Nature of the Work
The nature of the work of paralegals is changing and regulation or licensure is in every paralegal's future. Approximately one-half of the states currently have voluntary regulation or expanded practice definitions that require either substantial experience or an ABA approved degree and successful passing of either a local or nationals competency exam. This trend will continue and will likely allow trained paralegals the ability to represent clients directly in a limited capacity.
The ABA has long supported the use of paralegals and legal assistants in the legal field and established the first standing committee on paralegals in 1968.
As of February 17, 2020, the ABA adopted the definition of paralegal as: "A paralegal is a person qualified by education, training or work experience who is employed, or retained by a lawyer, law office, corporation, governmental agency or other entity who performs specifically delegated substantive legal work for which a lawyer is responsible. This updated definition removes the term "legarl assistant" in order to reflect terminology that more accurately reflects the type of substantive work that Paralegals perform. (www.americanbar.org)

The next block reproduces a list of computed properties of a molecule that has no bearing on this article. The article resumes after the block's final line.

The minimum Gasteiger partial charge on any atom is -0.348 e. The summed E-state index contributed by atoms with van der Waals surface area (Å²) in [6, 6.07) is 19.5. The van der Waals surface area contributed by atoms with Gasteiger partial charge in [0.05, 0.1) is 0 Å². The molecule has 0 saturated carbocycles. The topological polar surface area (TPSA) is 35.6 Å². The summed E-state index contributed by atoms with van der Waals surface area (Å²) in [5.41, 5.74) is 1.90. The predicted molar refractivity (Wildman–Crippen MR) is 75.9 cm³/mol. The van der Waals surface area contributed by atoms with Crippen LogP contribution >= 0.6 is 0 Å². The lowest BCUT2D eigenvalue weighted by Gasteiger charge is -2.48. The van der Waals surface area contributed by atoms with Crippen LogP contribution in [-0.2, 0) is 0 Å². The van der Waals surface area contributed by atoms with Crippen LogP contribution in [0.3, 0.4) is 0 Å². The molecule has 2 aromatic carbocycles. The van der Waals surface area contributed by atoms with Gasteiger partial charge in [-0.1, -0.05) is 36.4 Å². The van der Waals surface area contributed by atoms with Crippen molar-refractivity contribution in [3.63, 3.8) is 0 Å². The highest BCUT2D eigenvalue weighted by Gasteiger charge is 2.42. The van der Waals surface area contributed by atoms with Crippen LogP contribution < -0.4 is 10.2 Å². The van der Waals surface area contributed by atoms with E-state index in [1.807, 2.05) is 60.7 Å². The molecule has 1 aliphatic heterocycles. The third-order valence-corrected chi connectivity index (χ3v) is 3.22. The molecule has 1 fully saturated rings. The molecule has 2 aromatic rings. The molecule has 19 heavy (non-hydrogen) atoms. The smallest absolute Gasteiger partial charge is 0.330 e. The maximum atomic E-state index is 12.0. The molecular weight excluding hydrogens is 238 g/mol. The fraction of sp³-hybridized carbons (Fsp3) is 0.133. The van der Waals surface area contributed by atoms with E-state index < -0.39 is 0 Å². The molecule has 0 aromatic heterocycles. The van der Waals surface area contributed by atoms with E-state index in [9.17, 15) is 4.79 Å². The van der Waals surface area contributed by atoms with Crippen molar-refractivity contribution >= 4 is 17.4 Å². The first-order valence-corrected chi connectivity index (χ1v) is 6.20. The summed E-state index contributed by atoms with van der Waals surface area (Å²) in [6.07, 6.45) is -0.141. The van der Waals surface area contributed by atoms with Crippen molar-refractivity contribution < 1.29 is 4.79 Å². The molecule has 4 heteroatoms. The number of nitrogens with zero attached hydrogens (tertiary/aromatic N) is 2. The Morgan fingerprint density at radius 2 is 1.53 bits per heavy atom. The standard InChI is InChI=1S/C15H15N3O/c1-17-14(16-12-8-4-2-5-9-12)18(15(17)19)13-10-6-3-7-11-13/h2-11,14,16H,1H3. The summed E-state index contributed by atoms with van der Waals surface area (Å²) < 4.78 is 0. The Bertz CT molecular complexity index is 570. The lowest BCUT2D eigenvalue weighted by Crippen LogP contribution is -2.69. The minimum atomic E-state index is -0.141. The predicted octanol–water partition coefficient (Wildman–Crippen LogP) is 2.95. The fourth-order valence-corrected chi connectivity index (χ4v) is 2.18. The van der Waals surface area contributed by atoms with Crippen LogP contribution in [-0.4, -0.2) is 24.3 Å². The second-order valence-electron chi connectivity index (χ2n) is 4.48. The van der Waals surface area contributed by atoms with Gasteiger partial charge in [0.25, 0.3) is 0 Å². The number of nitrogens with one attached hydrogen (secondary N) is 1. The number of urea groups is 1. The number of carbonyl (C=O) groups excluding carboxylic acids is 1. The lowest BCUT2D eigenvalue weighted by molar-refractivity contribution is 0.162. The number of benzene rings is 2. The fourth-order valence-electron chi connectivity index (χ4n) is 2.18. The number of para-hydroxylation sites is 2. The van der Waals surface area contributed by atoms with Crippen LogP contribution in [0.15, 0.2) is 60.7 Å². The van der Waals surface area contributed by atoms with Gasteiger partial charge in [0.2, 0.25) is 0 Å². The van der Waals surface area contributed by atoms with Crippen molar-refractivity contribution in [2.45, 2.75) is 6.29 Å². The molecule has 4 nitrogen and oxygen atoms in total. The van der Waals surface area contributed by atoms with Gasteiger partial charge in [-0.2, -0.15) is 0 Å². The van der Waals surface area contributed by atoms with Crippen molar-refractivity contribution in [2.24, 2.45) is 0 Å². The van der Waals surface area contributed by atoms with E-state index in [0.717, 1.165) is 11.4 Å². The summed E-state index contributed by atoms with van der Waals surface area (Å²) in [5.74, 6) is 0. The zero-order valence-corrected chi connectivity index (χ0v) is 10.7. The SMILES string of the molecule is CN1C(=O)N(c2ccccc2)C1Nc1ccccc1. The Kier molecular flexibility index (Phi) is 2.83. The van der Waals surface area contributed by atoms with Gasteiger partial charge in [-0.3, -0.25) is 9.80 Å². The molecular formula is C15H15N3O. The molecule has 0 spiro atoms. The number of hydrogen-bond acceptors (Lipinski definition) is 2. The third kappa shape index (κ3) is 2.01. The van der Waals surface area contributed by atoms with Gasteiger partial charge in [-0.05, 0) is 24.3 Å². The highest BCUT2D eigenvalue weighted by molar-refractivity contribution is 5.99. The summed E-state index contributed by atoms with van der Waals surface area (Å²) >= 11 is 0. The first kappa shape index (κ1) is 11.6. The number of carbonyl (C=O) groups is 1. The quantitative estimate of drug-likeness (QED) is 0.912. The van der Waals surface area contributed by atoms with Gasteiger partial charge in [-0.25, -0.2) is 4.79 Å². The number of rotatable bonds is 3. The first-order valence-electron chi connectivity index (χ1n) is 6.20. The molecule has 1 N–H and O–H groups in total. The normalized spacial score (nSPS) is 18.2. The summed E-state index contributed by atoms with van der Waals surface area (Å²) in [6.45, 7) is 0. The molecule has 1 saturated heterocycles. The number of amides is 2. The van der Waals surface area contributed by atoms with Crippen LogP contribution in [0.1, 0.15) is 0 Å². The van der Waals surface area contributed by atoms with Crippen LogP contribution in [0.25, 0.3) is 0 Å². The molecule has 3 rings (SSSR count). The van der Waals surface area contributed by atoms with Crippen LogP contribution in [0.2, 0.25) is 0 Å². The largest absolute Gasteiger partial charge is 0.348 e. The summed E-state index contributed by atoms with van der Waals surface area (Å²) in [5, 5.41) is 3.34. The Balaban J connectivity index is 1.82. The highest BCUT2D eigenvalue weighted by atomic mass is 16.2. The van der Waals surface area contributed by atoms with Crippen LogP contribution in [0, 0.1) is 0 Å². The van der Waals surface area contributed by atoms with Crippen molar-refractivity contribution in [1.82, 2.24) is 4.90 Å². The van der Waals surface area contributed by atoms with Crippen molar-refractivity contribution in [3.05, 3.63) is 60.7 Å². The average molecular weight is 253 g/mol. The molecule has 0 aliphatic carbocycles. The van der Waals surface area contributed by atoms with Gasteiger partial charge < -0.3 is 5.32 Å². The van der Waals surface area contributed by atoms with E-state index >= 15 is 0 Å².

Although lawyers are responsible for every aspect of the practice of law, paralegals can be delegated any task normally performed by a lawyer, as long as the lawyer supervises the work, except those proscribed by law. For example, paralegals can review and organize client files, conduct factual and legal research, prepare documents for legal transactions, draft pleadings and discovery notices, interview clients and witnesses, and assist at closings and trials. Generally, paralegals may not: (1) establish the lawyer's relationship with the client or set fees to be charged, (2) give legal advice to a client, and (3) may not represent clients in court, take depositions, or sign pleadings. However, some federal and state administrative agencies, such as the Social Security Administration, do permit non-lawyer practice. Paralegal time can be billed separately to clients and, thus, utilizing paralegals is income producing for attorneys and, also, improves communication and service to clients.
Source: ABA Model Guidelines for the Utilization of Paralegal Services (PDF)
ABA House of Delegates adoption of resolution setting forth the definitions of Paralegal, 102B, February 17,2020.